What is Reserve Bank of India?
Reserve Bank of India was established on April 1, 1935 in accordance with the provisions of the Reserve Bank of India Act, 1934. The Central Office of the Reserve Bank was initially established in Calcutta but was permanently moved to Mumbai in 1937. The Central Office is where the Governor sits and where policies are formulated. Though originally privately owned, since nationalization in 1949, the Reserve Bank is fully owned by the Government of India
Objectives of RBI
It plays a more positive and dynamic role in the development of a country. The financial muscle of a nation depends upon the soundness of the policies of the central banking. The objectives of the central banking system are presented below:
- The central bank should work for the national interest of the country.
- The central bank must aim for the stabilization of the mixed economy.
- It aims at the stabilization of the price level at average prices.
- RBI should aim for the promotion of economic activities.
Functions of RBI
The RBI functions are based on the mixed economy. The RBI should maintain a close and continuous relationship with the Union Government while implementing the policies. If any differences arise, the government’s decision will be final. The main functions of the RBI are presented below:
- Welfare of the public
- To maintain the financial stability of the country.
- To execute the financial transactions safely and effectively.
- To develop the financial infrastructure of the country.
- To allocate the funds effectively without any partiality.
- To regulate the overall credit volume for price stability.
Authorities of RBI
- Currency issuing authority
- Monitoring authority
- Banker to the Union Government
- Foreign exchange control authority
- Promoting authority.
1. Currency Issuing Authority:
The RBI has the sole authority to issue the currency notes and coins. It is the fundamental right of the RBI. The coins and one rupee notes are issued by the Government of India and they are circulated through the RBI. The notes issued by the RBI issues by the RBI will have legal identity everywhere in India. The RBI issues the notes of the denomination of RS. 1000, 500, 100, 50, 20 and 10. The RBI has the authority to circulate and withdraw the currency from circulation. It has also the authority to exchange notes and coins from one denomination to other denominations as per the requirement of the public. The currency notes may be distributed throughout the country through its 15 full pledged offices, 2 branch offices, and more than 4000 currency chests. The currency chests are maintained by different banks in various locations. The RBI issues currency notes, based on the availability of balances of gold, bullion, foreign securities, rupees, coins and permitted bills.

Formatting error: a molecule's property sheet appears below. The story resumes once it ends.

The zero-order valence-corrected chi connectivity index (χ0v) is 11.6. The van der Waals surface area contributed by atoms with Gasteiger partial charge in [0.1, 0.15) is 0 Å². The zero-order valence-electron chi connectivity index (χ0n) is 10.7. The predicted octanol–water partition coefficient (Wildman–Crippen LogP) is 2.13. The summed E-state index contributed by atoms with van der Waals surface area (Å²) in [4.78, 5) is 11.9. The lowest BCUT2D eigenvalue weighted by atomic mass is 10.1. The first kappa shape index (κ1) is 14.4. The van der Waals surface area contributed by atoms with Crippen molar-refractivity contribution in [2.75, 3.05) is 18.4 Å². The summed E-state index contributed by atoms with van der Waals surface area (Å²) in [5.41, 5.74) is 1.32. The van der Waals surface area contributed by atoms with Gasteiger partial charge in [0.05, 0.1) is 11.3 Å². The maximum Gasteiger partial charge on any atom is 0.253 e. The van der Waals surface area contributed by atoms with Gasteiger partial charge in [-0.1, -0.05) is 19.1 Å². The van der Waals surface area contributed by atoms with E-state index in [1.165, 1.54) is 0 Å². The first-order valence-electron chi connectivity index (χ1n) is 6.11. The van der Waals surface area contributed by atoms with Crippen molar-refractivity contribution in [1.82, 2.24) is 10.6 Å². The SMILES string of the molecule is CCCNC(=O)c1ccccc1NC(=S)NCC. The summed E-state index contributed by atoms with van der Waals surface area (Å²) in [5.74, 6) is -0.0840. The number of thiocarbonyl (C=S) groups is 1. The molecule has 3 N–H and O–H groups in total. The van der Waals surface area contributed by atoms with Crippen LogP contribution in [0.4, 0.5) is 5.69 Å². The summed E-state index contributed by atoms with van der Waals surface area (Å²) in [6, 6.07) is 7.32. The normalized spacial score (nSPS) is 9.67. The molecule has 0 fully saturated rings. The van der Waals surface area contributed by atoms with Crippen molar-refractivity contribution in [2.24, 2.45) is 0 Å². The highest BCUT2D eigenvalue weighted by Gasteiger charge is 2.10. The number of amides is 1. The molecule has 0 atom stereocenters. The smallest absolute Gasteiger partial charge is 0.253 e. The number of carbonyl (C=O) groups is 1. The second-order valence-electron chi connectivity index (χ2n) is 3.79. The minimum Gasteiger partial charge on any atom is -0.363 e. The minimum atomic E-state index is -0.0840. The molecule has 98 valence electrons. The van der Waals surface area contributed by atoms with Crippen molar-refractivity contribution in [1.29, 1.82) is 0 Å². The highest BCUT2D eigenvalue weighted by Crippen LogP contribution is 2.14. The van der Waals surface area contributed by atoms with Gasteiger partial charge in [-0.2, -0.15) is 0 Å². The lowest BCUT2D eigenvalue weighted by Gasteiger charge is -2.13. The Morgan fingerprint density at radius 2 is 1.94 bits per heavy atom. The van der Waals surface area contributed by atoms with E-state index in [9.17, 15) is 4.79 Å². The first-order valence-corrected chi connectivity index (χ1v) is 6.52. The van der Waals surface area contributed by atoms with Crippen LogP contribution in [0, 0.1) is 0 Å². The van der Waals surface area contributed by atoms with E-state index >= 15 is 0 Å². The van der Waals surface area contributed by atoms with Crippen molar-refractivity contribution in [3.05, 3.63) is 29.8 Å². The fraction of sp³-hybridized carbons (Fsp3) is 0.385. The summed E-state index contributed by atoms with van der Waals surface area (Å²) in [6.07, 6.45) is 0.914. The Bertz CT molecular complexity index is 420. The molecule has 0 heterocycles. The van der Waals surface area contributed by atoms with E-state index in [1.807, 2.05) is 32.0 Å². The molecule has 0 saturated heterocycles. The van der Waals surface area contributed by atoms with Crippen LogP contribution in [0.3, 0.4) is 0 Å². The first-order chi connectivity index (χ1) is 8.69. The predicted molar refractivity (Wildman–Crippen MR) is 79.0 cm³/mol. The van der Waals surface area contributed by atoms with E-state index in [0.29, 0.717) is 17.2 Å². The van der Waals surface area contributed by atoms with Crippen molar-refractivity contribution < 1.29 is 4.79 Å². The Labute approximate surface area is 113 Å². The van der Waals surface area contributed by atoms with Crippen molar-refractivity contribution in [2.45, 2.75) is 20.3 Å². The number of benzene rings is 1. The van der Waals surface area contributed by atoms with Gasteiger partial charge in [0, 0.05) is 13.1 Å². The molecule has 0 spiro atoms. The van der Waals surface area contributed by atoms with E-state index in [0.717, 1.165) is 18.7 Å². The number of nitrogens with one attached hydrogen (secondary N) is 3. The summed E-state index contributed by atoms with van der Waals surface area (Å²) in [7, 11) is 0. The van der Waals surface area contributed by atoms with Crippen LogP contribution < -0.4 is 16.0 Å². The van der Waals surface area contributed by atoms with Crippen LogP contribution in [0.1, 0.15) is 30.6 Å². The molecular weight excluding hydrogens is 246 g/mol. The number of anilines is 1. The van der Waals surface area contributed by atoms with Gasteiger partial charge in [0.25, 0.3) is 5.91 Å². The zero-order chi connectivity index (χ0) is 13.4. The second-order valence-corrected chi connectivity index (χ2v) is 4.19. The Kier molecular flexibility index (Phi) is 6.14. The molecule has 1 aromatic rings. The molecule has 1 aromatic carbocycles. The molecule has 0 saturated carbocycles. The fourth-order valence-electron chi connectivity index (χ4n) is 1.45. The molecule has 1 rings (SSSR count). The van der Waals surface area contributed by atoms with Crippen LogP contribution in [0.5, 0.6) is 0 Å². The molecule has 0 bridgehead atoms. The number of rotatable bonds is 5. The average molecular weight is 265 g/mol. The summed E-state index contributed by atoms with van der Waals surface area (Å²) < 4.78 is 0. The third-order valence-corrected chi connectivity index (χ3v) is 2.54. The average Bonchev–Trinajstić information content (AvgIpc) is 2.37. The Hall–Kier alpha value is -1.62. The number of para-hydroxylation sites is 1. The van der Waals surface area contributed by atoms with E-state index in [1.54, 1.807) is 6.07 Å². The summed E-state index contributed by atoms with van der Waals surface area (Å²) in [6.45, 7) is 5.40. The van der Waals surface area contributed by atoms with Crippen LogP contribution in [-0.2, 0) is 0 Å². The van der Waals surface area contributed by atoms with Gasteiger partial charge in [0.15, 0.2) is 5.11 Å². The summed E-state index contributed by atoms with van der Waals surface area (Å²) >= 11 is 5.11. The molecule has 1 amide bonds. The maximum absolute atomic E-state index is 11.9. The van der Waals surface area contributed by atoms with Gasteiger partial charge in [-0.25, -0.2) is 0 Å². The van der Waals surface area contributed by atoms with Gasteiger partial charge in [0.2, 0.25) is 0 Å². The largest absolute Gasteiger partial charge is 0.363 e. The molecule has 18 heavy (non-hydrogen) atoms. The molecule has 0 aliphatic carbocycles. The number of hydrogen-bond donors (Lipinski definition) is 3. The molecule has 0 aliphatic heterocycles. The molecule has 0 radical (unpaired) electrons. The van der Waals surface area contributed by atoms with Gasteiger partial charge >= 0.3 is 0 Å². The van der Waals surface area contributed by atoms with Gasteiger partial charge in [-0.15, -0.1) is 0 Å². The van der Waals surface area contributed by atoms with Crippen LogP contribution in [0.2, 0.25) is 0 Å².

2. Monitoring Authority:
The RBI has the full authority to control all the aspects of the banking system in India. The RBI is known as the Banker’s Bank. The banking system in India works according to the guidelines issued by the RBI. The RBI is the premier banking institute among the commercial banks. All the commercial banks, foreign banks and cooperative urban banks in India should obey the rules and regulations which are issued by the RBI from time to time. The RBI controls the deposits of the commercial banks through the CRR and the SLRs. Every bank should deposit a certain amount in the RBI. The commercial banks have the power to borrow the money from the RBI when they are in need of finance. Hence it is known as the lender of the last resort. The RBI has the authority to control the credit supply in the economy or monetary systems of the nation.
3. Banker to the Union Government:
Generally in any country all over the world the Central bank dominates the banking sector. It advises the government on monetary policies. The RBI is the bankers to the Union Government and also to the state governments in the country. It provides a wide range of banking services to the government. It also transfers the funds, collects the receipts and makes the payment on behalf of the Government. It also manages the public debts. The Government will not pay any remuneration or brokerage to the RBI for rendering the financial services. Any deficit or surplus in the Central Government account with the RBI will be adjusted by creation or cancellation of the treasury bills. The treasury bills are known as the Adhoc Treasury bills.
4. Foreign Exchange Regulation Authority:
The RBI’s another major function is to control the foreign exchange reserves position from time to time. It maintains the stability of the external value of the rupee through its domestic policies and forex market. The RBI has the full authority to regulate the market as discussed below:
- To monitor the foreign exchange control.
- To prescribe the exchange rate system.
- To maintain a better relation between rupee and other currencies.
- To interact with the foreign counterparts.
- To manage the foreign exchange reserves.
The RBI’s function is to look after the welfare of the financial system. It renders the promotion services to strengthen the country’s banking and financial structure. It helps in mobilizing the savings and diverting them towards the productive channel. Thus the economic development can be achieved. After the nationalization of the commercial banks, the RBI has taken a number of series of actions in various sectors such as agriculture sector, industrial sector, lead bank scheme and cooperative sector.